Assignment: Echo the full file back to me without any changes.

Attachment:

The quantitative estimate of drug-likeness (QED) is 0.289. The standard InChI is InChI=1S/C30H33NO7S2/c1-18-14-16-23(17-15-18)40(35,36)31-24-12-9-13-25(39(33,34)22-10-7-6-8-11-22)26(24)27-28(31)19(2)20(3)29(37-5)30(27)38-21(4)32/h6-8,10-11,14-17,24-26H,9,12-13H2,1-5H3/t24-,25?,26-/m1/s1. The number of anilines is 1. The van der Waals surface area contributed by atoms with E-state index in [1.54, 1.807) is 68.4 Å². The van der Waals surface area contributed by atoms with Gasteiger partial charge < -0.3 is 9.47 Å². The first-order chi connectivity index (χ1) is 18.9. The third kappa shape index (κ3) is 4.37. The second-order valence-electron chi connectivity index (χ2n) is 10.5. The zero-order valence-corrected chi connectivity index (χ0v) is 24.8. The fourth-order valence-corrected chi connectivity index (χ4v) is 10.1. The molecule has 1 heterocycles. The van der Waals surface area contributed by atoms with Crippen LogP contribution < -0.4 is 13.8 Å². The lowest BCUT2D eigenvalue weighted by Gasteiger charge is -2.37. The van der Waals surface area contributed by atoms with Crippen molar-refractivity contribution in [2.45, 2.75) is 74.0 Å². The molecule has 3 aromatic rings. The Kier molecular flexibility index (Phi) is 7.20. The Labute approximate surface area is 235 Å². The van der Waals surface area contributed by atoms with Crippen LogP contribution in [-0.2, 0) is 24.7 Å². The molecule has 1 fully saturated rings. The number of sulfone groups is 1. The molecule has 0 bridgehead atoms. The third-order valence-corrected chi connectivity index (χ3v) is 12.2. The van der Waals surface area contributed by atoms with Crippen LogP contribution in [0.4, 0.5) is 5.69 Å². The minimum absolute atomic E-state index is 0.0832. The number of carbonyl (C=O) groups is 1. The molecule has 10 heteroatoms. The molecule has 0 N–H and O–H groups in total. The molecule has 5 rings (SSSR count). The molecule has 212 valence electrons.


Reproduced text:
The quantitative estimate of drug-likeness (QED) is 0.289. The standard InChI is InChI=1S/C30H33NO7S2/c1-18-14-16-23(17-15-18)40(35,36)31-24-12-9-13-25(39(33,34)22-10-7-6-8-11-22)26(24)27-28(31)19(2)20(3)29(37-5)30(27)38-21(4)32/h6-8,10-11,14-17,24-26H,9,12-13H2,1-5H3/t24-,25?,26-/m1/s1. The number of anilines is 1. The van der Waals surface area contributed by atoms with E-state index in [1.54, 1.807) is 68.4 Å². The van der Waals surface area contributed by atoms with Gasteiger partial charge < -0.3 is 9.47 Å². The first-order chi connectivity index (χ1) is 18.9. The third kappa shape index (κ3) is 4.37. The second-order valence-electron chi connectivity index (χ2n) is 10.5. The zero-order valence-corrected chi connectivity index (χ0v) is 24.8. The fourth-order valence-corrected chi connectivity index (χ4v) is 10.1. The molecule has 1 heterocycles. The van der Waals surface area contributed by atoms with Crippen LogP contribution < -0.4 is 13.8 Å². The lowest BCUT2D eigenvalue weighted by Gasteiger charge is -2.37. The van der Waals surface area contributed by atoms with Crippen molar-refractivity contribution in [2.45, 2.75) is 74.0 Å². The molecule has 3 aromatic rings. The Kier molecular flexibility index (Phi) is 7.20. The Labute approximate surface area is 235 Å². The van der Waals surface area contributed by atoms with Crippen LogP contribution in [-0.2, 0) is 24.7 Å². The molecule has 1 fully saturated rings. The number of sulfone groups is 1. The molecule has 0 bridgehead atoms. The third-order valence-corrected chi connectivity index (χ3v) is 12.2. The van der Waals surface area contributed by atoms with Crippen LogP contribution in [0.4, 0.5) is 5.69 Å². The minimum absolute atomic E-state index is 0.0832. The number of carbonyl (C=O) groups is 1. The molecule has 10 heteroatoms. The molecule has 0 N–H and O–H groups in total. The molecule has 5 rings (SSSR count). The molecule has 212 valence electrons.